Land currently managed by Aboriginal people in the Pilbara covers about 2 million hectares (11.5% of the region). It includes pastoral leases, land held by the Aboriginal Lands Trust, and the Woodstock Abydos Protected Reserve.
With the exception of areas excised for mining infrastructure, the Woodstock Abydos reserve is a protected area, held by the Western Australian Government since a lease held by the Mumbultjari Aboriginal Corporation was revoked in 2006. The Budadee Aboriginal Corporation, with support from the Palyku-Jartayi Aboriginal Corporation, operates a ranger team on Woodstock Abydos for the purpose of protecting its ‘cultural and environmental integrity’ and have prepared an environmental management plan. Environmental work has included surveys of significant species, feral animal monitoring and removal, weed control, seed collection and the identification of culturally significant places for rehabilitation.
On other Aboriginal-managed properties – most of which are pastoral properties (covering 7.8% of the Pilbara) – a lack of resources for Indigenous rangers has limited the capacity for large-scale conservation management.
Indigenous-led conservation management
With more support for Indigenous ranger teams and healthy country planning, much more of this Aboriginal-managed land category could be managed to protect the conservation and cultural values. As elsewhere, the priority threats requiring management are likely to be invasive animals, weeds and fire, as well as grazing pressure on pastoral lands. There is potential for funding support from the environmental offsets fund, particularly on Woodstock Abydos.
Indigenous protected areas
IPAs are ‘areas of land and sea managed by Indigenous groups as protected areas … through voluntary agreements with the Australian Government’. Australia has 78 IPAs, making up about 46% of the National Reserve System. But there are none in the Pilbara – likely due to capacity constraints on Traditional Owners (in part due to a necessary focus on protecting cultural heritage from mining) as well as limited federal funding for the IPA program.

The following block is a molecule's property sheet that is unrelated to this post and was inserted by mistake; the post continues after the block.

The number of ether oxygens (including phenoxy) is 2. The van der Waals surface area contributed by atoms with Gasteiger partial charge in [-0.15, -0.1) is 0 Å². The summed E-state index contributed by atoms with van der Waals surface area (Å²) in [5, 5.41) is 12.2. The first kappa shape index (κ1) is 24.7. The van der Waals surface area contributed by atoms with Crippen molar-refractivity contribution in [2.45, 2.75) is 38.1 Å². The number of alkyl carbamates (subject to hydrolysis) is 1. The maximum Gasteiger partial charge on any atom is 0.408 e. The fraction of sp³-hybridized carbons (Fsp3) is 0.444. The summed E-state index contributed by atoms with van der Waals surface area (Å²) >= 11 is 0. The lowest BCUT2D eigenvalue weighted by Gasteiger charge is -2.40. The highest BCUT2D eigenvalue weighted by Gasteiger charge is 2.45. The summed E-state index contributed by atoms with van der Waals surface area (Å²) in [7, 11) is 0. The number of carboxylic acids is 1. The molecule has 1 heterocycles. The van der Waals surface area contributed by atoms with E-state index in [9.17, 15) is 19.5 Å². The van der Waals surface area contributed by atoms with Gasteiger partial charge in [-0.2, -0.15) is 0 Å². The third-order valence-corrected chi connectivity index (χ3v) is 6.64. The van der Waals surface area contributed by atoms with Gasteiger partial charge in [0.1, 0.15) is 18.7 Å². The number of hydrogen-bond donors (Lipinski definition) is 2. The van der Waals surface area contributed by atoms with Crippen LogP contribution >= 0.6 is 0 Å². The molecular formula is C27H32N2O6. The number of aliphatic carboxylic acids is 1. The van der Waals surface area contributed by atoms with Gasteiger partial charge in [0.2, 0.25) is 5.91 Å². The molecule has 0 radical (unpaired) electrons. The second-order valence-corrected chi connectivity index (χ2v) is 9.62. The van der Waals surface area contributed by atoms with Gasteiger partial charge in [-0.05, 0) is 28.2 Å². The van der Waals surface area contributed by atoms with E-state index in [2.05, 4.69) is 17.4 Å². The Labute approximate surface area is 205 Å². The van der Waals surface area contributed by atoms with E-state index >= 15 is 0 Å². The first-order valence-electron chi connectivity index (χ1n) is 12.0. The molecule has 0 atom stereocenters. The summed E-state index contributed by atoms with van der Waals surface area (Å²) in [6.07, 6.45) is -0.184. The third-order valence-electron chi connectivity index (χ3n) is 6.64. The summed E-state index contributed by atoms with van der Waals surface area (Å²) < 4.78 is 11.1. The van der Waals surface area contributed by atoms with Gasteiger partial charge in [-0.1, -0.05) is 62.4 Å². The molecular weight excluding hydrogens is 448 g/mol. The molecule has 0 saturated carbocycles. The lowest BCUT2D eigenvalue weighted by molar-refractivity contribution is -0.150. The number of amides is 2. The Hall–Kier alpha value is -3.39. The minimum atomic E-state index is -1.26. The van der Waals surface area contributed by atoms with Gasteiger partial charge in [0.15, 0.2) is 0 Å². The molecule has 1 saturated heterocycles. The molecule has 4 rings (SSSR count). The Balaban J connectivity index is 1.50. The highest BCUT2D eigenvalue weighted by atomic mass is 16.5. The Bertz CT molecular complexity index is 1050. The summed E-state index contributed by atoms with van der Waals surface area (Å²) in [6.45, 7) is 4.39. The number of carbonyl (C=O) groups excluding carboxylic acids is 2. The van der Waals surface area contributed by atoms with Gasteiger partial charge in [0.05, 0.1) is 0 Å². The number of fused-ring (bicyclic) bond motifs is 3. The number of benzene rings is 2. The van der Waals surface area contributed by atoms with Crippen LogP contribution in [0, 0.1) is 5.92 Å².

Some Traditional Owner groups have expressed a desire to establish IPAs. The successful Nyangumarta Warrarn IPA just north of the Pilbara is an exemplar that Pilbara Traditional Owners wish to emulate. In addition to enormous conservation benefits, IPAs provide social, economic and cultural benefits – including Indigenous employment and training, economic development, cultural maintenance, language revival, improved health and wellbeing.
With more than a third of land under mining leases (as well as legacy impacts from previous mining activity), there are likely to be many opportunities for Indigenous rangers to be contracted to undertake rehabilitation work. The Budadee ranger team offers environmental monitoring, water quality testing and weed control services
There are currently few opportunities in the Pilbara for carbon farming by the conservation methods accepted under the federal government’s Climate Solutions Fund. The accepted method – ‘human induced regeneration of a permanent even-aged native forest’ – relies on a definition of ‘forest’ that mostly does not apply in the Pilbara. The only vegetation likely to qualify occurs mainly along the headwaters of the Ashburton and Gascoyne rivers. The regeneration method also does not recognise changed fire management as an eligible activity. However, there may be opportunities in future if the permitted method is expanded to apply to ‘all vegetation types and a variety of land management activities’, as has been recommended by some practitioners. We understand that the carbon industry is on the cusp of expanding into the Pilbara, based on human-induced regeneration. This would add to options for Indigenous groups to diversify land use, achieve their cultural and economic goals and revitalise landscapes.